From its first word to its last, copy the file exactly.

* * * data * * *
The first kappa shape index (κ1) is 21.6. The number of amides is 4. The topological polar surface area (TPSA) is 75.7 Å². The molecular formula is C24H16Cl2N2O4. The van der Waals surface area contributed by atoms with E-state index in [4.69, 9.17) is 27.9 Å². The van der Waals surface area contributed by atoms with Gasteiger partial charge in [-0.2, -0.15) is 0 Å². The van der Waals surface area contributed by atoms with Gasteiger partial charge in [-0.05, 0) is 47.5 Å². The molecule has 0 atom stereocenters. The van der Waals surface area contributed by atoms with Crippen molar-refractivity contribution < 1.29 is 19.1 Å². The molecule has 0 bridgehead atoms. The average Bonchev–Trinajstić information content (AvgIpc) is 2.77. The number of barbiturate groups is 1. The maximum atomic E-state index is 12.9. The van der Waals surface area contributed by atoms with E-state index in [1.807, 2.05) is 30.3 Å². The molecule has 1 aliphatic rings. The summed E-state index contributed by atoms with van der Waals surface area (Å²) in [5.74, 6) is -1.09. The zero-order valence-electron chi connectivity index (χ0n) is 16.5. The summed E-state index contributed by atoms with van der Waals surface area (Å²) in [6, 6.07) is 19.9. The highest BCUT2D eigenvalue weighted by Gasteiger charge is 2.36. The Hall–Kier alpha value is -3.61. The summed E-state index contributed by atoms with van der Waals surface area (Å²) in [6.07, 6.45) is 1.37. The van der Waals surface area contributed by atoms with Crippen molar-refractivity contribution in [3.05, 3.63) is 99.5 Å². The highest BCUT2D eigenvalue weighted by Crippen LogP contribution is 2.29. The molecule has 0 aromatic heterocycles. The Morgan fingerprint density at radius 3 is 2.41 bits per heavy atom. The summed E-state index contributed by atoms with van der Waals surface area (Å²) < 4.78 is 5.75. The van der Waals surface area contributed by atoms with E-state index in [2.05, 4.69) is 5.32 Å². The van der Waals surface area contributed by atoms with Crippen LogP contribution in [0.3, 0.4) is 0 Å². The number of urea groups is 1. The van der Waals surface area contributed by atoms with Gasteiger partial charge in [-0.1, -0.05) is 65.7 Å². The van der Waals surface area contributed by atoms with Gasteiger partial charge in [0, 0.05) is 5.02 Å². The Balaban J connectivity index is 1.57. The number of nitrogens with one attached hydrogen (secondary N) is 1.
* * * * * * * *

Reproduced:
The first kappa shape index (κ1) is 21.6. The number of amides is 4. The topological polar surface area (TPSA) is 75.7 Å². The molecular formula is C24H16Cl2N2O4. The van der Waals surface area contributed by atoms with E-state index in [4.69, 9.17) is 27.9 Å². The van der Waals surface area contributed by atoms with Gasteiger partial charge in [-0.2, -0.15) is 0 Å². The van der Waals surface area contributed by atoms with Gasteiger partial charge in [-0.05, 0) is 47.5 Å². The molecule has 0 atom stereocenters. The van der Waals surface area contributed by atoms with Crippen molar-refractivity contribution < 1.29 is 19.1 Å². The molecule has 0 bridgehead atoms. The average Bonchev–Trinajstić information content (AvgIpc) is 2.77. The number of barbiturate groups is 1. The maximum atomic E-state index is 12.9. The van der Waals surface area contributed by atoms with E-state index in [1.807, 2.05) is 30.3 Å². The molecule has 1 aliphatic rings. The summed E-state index contributed by atoms with van der Waals surface area (Å²) in [5.74, 6) is -1.09. The zero-order valence-electron chi connectivity index (χ0n) is 16.5. The summed E-state index contributed by atoms with van der Waals surface area (Å²) in [6, 6.07) is 19.9. The highest BCUT2D eigenvalue weighted by Gasteiger charge is 2.36. The Hall–Kier alpha value is -3.61. The summed E-state index contributed by atoms with van der Waals surface area (Å²) in [6.07, 6.45) is 1.37. The van der Waals surface area contributed by atoms with Crippen molar-refractivity contribution in [3.05, 3.63) is 99.5 Å². The highest BCUT2D eigenvalue weighted by Crippen LogP contribution is 2.29. The molecule has 0 aromatic heterocycles. The Morgan fingerprint density at radius 3 is 2.41 bits per heavy atom. The summed E-state index contributed by atoms with van der Waals surface area (Å²) < 4.78 is 5.75. The van der Waals surface area contributed by atoms with E-state index in [2.05, 4.69) is 5.32 Å². The van der Waals surface area contributed by atoms with Crippen LogP contribution in [0.3, 0.4) is 0 Å². The number of urea groups is 1. The van der Waals surface area contributed by atoms with Gasteiger partial charge in [-0.1, -0.05) is 65.7 Å². The van der Waals surface area contributed by atoms with Gasteiger partial charge in [0, 0.05) is 5.02 Å². The Balaban J connectivity index is 1.57. The number of nitrogens with one attached hydrogen (secondary N) is 1.